November 8, 2018 / 10:02 AM / 4 days ago

German trade surplus narrows as U.S. trade friction bites

FILE PHOTO: Aerial view of containers at a loading terminal in the port of Hamburg, Germany August 1, 2018. REUTERS/Fabian Bimmer/File Photo

BERLIN (Reuters) - German exports unexpectedly fell by more than imports in September, narrowing the trade surplus as trade friction with the United States slows the traditional growth engine in Europe’s largest economy.

The Federal Statistics Office said on Thursday that seasonally adjusted exports fell by 0.8 percent on the month in September, with imports down 0.4 percent.

A Reuters poll of economists had pointed to a 0.3 percent rise in exports and a 0.8 percent increase in imports. Germany’s trade surplus narrowed to 17.6 billion euros ($20.09 billion) from a revised 18.2 billion euros in August.

“A combination of slowing world trade and temporary factors like the new emissions norms for autos hit the German export sector over the summer months,” ING economist Carsten Brzeski wrote in a research note.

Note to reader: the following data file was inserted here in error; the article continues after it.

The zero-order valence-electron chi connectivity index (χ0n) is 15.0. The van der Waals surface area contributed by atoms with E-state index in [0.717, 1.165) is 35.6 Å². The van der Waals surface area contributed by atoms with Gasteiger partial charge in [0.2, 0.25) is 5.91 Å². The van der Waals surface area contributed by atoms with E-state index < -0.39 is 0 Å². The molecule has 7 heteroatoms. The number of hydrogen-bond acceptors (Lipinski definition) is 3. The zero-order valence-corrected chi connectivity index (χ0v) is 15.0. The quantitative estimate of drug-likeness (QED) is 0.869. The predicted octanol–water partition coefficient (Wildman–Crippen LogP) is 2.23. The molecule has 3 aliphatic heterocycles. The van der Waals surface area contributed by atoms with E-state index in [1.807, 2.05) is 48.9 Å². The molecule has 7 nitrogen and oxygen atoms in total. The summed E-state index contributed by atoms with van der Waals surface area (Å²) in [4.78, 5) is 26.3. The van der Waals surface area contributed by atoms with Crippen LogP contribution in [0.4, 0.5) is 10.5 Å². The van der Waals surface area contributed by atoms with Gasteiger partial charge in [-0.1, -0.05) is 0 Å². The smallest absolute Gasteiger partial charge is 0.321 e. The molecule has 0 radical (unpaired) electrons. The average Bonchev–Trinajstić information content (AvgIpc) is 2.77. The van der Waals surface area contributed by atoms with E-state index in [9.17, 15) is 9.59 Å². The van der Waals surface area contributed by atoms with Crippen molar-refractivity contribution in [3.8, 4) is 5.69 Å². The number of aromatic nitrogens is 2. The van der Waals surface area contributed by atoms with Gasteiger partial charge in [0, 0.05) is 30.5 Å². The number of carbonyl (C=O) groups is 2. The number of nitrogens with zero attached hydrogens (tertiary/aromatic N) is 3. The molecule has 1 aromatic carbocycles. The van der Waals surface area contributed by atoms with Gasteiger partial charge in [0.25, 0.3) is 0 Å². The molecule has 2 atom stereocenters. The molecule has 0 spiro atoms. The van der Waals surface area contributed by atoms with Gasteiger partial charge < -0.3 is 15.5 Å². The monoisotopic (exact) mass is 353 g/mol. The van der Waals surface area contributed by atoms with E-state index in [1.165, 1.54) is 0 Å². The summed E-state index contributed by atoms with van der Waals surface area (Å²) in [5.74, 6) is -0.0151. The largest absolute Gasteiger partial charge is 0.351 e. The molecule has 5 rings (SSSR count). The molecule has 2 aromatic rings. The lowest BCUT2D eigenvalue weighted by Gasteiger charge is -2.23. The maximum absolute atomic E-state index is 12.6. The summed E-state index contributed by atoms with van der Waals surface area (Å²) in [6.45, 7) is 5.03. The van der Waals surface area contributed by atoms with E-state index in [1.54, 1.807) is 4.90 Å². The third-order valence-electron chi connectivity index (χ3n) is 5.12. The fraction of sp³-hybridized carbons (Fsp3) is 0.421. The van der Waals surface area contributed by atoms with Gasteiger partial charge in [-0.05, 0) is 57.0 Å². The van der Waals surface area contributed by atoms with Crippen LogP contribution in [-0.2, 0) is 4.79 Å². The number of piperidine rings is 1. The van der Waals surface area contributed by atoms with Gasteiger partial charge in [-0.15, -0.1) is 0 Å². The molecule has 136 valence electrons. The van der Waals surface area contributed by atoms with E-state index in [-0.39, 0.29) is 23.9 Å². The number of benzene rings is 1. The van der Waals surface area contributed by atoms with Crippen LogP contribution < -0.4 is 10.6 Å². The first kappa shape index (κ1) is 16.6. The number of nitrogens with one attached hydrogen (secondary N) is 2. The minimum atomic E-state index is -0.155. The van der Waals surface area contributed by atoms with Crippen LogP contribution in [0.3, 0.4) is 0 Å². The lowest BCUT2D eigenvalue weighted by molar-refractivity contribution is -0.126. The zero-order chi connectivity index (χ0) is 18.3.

The Federal Statistics Office will publish preliminary gross domestic product growth data for the third quarter next Wednesday.

Trade disputes abroad and political tensions at home are both leaving their mark on a still exports-dependent economy which is now in its ninth year of expansion.

Household spending has become an important growth driver for Germany as exports have weakened. Consumers are reaping the benefits of record employment levels, rising real wages, increased job security and cheap credit due to the euro zone’s expansive monetary policy.

Nonetheless, several economic institutes said last week the German economy probably shrank in the third quarter after posting quarterly growth rates of 0.4 percent in the January-March period and 0.5 percent in the second quarter.

However, data released on Tuesday showed industrial orders rose unexpectedly in September, driven by bulk orders and higher demand from domestic and other euro zone clients, suggesting the economy ended the third quarter on a solid footing.

Writing by Paul Carrel; Editing by Michelle Martin

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